TOKYO (Reuters) - Japanese steelmakers reported little fallout in their first-quarter earnings from the U.S. import tariffs on steel, but they all voiced growing concerns over possible U.S. duties on automobiles which could hurt a wide range of Japan’s industries.
U.S. President Donald Trump ordered a national security probe into imports of automobiles in May. Similar national security investigations were the precursor to the imposition of import tariffs of 25 percent on steel and 10 percent on aluminum in March.
Nippon Steel & Sumitomo Metal (5401.T), Japan’s top steelmaker, on Thursday reported its recurring profit fell 19 percent in the April to June quarter from a year earlier, weighed down by lower appraisal gains in raw materials inventory and rising costs of secondary materials.
But it forecast a profit gain for the year to March 31 as it plans to boost steel output to meet local demand in automobiles and construction as well as raise product prices to pass on the rising costs of materials such as manganese and zinc.
“Demand for automobiles, including SUVs for North America and electric vehicles for Europe, are strong,” Nippon Steel Executive Vice President Katsuhiro Miyamoto said, adding that demand for industrial machinery and construction are also solid.
JFE Holdings (5411.T), Japan’s second-largest steelmaker, logged a 41 percent jump in first-quarter recurring profit and raised its full-year forecast by 18 percent, on higher product prices.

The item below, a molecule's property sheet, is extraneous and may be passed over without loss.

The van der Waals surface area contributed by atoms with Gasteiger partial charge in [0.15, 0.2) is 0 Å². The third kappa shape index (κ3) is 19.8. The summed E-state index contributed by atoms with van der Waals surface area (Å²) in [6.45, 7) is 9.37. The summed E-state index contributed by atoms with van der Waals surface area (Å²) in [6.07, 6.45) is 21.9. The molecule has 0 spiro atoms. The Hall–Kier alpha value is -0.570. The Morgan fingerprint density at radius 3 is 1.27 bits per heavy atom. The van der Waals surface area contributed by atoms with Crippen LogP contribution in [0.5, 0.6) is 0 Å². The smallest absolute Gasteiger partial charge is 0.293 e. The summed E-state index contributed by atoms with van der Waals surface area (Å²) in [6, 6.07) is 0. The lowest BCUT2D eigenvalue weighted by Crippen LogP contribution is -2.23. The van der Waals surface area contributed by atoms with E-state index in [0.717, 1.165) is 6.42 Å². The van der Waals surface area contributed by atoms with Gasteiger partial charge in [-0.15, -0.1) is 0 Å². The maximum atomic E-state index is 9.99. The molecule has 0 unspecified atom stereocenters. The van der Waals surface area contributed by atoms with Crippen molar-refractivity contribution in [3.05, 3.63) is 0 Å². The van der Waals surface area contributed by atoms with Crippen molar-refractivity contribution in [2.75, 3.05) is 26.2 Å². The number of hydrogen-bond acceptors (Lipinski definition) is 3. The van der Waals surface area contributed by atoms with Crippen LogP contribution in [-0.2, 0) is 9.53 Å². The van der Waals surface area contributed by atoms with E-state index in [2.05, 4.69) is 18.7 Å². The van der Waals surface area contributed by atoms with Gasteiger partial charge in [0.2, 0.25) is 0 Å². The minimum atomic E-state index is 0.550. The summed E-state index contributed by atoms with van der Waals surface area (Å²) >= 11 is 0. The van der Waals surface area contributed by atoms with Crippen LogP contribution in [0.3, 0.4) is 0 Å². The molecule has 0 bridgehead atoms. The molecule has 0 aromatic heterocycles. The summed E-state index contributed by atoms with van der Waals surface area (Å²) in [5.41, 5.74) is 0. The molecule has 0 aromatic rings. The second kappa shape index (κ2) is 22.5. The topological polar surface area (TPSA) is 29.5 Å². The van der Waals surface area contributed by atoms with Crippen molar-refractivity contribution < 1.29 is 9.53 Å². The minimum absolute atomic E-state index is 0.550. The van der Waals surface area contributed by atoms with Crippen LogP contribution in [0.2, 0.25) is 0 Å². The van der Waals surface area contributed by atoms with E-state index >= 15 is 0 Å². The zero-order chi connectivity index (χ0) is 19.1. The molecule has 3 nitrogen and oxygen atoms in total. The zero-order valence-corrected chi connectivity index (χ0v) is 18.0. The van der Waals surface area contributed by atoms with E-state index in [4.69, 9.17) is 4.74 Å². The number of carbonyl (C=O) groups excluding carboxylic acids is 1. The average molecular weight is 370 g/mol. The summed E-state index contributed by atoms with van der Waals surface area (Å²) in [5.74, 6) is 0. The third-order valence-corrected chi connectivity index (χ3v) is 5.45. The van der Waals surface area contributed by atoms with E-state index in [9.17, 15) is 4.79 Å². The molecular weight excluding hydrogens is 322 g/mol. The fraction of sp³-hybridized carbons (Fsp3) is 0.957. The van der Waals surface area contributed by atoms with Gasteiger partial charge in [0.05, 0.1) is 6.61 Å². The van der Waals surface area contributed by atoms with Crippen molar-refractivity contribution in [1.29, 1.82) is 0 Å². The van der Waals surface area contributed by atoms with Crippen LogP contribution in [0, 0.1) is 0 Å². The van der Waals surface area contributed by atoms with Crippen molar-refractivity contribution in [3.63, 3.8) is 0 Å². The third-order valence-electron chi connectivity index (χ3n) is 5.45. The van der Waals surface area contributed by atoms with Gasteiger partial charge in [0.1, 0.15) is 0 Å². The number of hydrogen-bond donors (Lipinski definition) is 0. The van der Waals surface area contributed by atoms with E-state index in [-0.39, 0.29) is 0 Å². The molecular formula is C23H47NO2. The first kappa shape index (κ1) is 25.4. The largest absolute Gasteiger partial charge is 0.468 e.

Both companies shrugged off the U.S. steel tariffs in their quarterly earnings, but raised concerns of weakening demand linked with U.S. tariffs on autos.
“We had only limited impact from the U.S. duties so far,” JFE Executive Vice President Shinichi Okada said.
“But if U.S. tariffs expand into autos, we will have some impact as automakers are our major customers,” he said.
Nippon Steel has seen no major ramifications from the U.S. duties as its exports to the U.S. market are only 2 percent of its total shipments, Miyamoto said.
Rather, its U.S. units, which have an annual production capacity of 7.1 million tonnes, are benefiting from higher U.S. steel prices, he said.
“But our biggest concern is over autos,” he said, noting that Japanese steelmakers supply about 3.5 million tonnes of material a year for automobiles that are exported from Japan to North America.
“If it happens, the impact will be big,” he said.
Reporting by Yuka Obayashi; Editing by Christian Schmollinger